I am a horrible baker.  I have no feel for it, and I don’t like being unsuccessful when I screw up.  It’s funny, because I think of myself as a competent cook.  I like being in the kitchen but I find that  cooking is so much more tangible than baking.  I’m not great at following recipes.  When I cook I can taste as I go along and my taste buds will tell me if I’m missing anything.  In baking, I don’t realize I’ve missed something until I get to the end and my bread hasn’t risen, or my dough won’t form.  I do know that I have it in myself to become a better baker.  I realize that I just need to slow down when I’m putting the ingredients together and read the recipe carefully.  I know with practice I will improve.

I heard a friend had a killer pizza dough recipe that was easy to make, and delicious.  Sounded good to me so I had the recipe emailed to me and it looked simple enough.  Originally my thought was to make it in my Kitchen Aid mixer, (which has only been used a handful of times in 8 years) but I realized that in order for me to become a better baker, I should try to mix and knead the dough by hand to get the feel for it.

The end result? Well, the dough never formed as I had imagined it should have even though I added more water than I was comfortable doing.  The dough makes enough for 2 pizzas.  On the first night, I forgot to put the pizza stone in the oven and ended up cooking on a baking sheet that I didn’t put low enough in the oven.

I gave myself a C for this attempt. The dough was a bit undercooked and the toppings overcooked. The sauce was delicious though.

I put the other ball of dough in the fridge and tried again the next night.  With the knowledge of the results from the night before, I put the preheated the pizza stone in the oven on the lowest rack.  I also just put the pizza sauce, meat and onions on my pizza for the first 7 minutes and then threw the cheese, and basil on for the last couple of minutes.  I also put some arugula on after I took it out of the oven because I felt I needed some greens.  Result?  It was really good.

I was starving when I made this and ate most of it out of the oven before I remembered to take a photo.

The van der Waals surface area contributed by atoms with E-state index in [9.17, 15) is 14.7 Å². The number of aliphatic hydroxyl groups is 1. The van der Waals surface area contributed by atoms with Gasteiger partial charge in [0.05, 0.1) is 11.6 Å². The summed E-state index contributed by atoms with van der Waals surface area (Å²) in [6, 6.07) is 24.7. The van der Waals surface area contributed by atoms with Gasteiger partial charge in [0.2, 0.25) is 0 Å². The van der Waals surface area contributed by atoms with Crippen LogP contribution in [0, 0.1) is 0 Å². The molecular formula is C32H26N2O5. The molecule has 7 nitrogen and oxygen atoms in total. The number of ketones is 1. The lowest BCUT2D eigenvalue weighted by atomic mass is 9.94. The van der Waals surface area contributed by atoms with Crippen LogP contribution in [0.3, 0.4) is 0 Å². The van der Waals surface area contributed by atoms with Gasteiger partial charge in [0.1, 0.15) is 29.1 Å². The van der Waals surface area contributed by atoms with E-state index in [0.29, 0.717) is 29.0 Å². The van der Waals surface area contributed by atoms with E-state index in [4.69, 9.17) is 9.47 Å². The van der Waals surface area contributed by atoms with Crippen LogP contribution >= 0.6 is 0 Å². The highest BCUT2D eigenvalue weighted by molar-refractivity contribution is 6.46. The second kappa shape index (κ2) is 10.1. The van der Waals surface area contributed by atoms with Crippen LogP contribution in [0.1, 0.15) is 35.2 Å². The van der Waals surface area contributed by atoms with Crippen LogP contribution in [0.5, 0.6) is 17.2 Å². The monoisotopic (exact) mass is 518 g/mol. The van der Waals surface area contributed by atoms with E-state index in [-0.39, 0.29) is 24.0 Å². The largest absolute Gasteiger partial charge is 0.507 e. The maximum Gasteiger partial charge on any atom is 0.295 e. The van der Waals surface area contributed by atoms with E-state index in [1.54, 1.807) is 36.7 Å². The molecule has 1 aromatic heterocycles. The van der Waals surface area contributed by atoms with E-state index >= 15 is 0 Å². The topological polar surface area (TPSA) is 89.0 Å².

I call this post Part 1, because I know I’ll be making pizza again soon and will document the process a bit better.

Max’s Pizza Dough Recipe
  • 2/ 3 Cup – Lukewarm Water (I ended up adding another 1/3 cup because my dough was so dry)
  • 1 Pinch – Sugar
  • 1 ½ Teaspoon – Dry Yeast
  • 1 Tablespoon- Olive Oil
  • 2 Cups – White Flour, plus a bit more, as needed
  • 1 Teaspoon – Salt

1) By hand: Stir together 1/3-cup water and the sugar in a large bowl. Sprinkle the yeast over this mixture and let it stand until it is foamy, about 10 minutes. Stir in the remaining 1/3-cup water, olive oil and 2 cups flour and salt. Blend with a large spoon until the contents form dough. Knead the dough on a floured surface, incorporating more flour if necessary, to keep the dough from sticking. Knead the dough until it is smooth and elastic, about 5 minutes (my dough never became smooth nor elastic, at a certain point, I thought “good enough”).

2) Put the dough into a deep, oiled bowl, and turn to coat it with the oil. Let the dough rise, covered with plastic wrap in a warm place for 1-2 hour or until it is doubled in bulk. Punch down the dough and form it into two balls. Each will make a large pizza. Can be refrigerated for 3-4 days. If so, let rest until room temp before rolling out.

Bake at 500 degrees for about 10 minutes.

Exquisite Pizza Sauce – taken from Allrecipes.com and modified to taste.

  • 1 (6 ounce) can tomato paste
  • 4-6 fluid ounces warm water
  • 3 tablespoons grated Parmesan cheese
  • 1 teaspoon minced garlic
  • 2 tablespoons honey (I used 1tbsp- I didn’t want it to be too sweet)
  • 1 teaspoon anchovy paste (I added double)
  • 3/4 teaspoon onion powder
  • 1/4 teaspoon dried oregano
  • 1/4 teaspoon dried basil
  • 1/4 teaspoon ground black pepper
  • 1/8 teaspoon cayenne pepper
  • 1/8 teaspoon dried red pepper flakes (I added more)
  • salt to taste

Combine ingredients in a bowl and let sit for 30 minutes.


2 Replies to “Making Pizza Part 1”

  1. In regards to the amount of water, it really depends on the type of flour. With practice you’ll get the consistency down, and you will begin to know how much flour/water to add just by the feel of the dough.
    Your pizza looks delicious, great choices for toppings!
    I just got a great sounding Foccacia bread recipe from a friend, I’ll give it a try and send it your way if your up for another baking challenge. I’m going to add a caramelized onion sundried tomato topping.
    Keep up the good work!

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